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Tuesday
Apr192011

April, 2011 Pulmonary Journal Club

Calverly P, Rabe K, Goehring UM, Kristiansen S, Fabbri LM, Martinez FJ; M2-124 and M2-125 study groups. Roflumilast in symptomatic chronic obstructive pulmonary disease: two randomised clinical trials. Lancet 2009;374:685-94. (Click here for PDF version of article)

Reference as: Mathew M, Hurley J. April, 2011 pulmonary journal club. Southwest J Pulm Crit Care 2011;2:58. (Click here for PDF version of journal club)

The use of phosphodiesterase inhibitors in COPD is not a noveau concept. Since their introduction in the early 1970's its role in COPD has been tangental. Nonselective phosphodiesterase inhibitors such as aminophylline and theophylline showed efficacy as bronchodilators and anti-inflammatories. The nonselective PDE inhibitors fell out of favor due to its side effect profile and narrow therapeutic index. With the approval of roflumilast by the Federal Drug Administration, we reviewed the study by Calverly et al. which reviewed two trials of roflumilast as a selective PDE4 inhibitor and its capacity to improve lung function and reduce COPD exacerbations. The two studies were large multicenter double blinded placebo controlled trials which followed patients over 52 weeks.  Patients with severe COPD were divided into two subsets; a placebo group and a roflumilast treatment group. Primary endpoints were a change in FEV1 and number of COPD exacerbations. The results showed patients on roflumilast had a slight statistically significant improvement in lung function with an increase in prebronchodilator FEV1 of 40ml. The study also showed a reduction in COPD exacerbations by 17% in the treatment arm. Main side effects were severe nausea, vomiting, diarrhea and an average weight loss of 4.2 kg when compared to placebo. The main limitation of this study is that it failed to show that medication related improvements were anything more than a bronchodilator effect. A cost analysis would also have been helpful.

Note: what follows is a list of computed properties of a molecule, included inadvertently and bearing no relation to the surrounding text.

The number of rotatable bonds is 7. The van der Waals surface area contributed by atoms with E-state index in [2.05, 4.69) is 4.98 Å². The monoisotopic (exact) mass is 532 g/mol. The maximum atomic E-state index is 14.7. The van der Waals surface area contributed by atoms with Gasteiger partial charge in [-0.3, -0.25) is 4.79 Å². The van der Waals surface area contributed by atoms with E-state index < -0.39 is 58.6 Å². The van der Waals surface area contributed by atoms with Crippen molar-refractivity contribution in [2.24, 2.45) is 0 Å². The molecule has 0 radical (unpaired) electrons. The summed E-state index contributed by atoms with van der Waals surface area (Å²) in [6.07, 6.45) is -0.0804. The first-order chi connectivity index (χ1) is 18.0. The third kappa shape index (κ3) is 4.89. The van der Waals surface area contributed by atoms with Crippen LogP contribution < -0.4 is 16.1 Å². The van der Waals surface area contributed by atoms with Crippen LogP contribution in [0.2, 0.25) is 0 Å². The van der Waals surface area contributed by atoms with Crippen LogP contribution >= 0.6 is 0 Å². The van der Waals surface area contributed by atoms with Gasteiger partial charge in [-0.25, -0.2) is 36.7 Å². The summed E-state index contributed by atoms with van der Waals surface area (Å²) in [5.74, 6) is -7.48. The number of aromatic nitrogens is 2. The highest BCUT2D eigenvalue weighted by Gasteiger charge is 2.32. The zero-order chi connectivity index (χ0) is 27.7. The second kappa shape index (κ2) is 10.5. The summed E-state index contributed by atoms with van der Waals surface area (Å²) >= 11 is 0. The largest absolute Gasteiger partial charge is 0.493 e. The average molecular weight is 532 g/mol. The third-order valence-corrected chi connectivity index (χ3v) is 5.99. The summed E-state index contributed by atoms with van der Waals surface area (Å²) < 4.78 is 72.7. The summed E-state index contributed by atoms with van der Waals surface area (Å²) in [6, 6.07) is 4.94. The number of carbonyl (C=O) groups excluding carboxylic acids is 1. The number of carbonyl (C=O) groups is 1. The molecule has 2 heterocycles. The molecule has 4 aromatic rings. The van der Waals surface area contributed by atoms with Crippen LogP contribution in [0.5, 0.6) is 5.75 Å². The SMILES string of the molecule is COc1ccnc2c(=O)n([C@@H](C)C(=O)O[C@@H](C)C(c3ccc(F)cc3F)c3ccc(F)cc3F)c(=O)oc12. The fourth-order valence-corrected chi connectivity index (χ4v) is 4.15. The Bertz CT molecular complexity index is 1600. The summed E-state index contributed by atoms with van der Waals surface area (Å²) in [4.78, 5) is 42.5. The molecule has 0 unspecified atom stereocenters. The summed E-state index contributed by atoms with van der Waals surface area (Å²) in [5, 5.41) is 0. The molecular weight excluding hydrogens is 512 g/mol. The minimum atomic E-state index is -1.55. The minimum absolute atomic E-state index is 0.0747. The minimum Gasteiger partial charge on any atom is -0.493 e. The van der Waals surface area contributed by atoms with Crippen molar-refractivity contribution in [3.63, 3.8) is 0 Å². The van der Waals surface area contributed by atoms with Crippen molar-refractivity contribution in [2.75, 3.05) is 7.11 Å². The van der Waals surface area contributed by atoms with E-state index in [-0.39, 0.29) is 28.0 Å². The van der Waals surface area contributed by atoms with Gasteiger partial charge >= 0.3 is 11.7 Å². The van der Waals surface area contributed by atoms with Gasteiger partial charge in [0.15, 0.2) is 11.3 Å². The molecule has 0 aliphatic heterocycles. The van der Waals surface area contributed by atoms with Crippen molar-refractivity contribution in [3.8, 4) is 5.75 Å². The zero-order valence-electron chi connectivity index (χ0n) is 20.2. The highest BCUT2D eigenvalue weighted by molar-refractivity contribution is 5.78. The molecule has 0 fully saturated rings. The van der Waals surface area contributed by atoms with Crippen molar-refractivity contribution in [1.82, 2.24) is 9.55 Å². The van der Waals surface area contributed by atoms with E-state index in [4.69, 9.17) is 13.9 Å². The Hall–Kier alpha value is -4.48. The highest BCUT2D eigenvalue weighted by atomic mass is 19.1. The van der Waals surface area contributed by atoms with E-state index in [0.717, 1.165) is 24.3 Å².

Overall, Roflumilast as a new selective PDE4 inhibitor does show some mild improvement in lung function and reduction in COPD exacerbations. However, the benefits are small and cost may be a factor. Its main role may be limited to very severe COPD patients with cardiac disease and a BMI greater than 30.  

 

Manoj Mathew, MD, FCCP, MCCM

Jessica Hurley, MD

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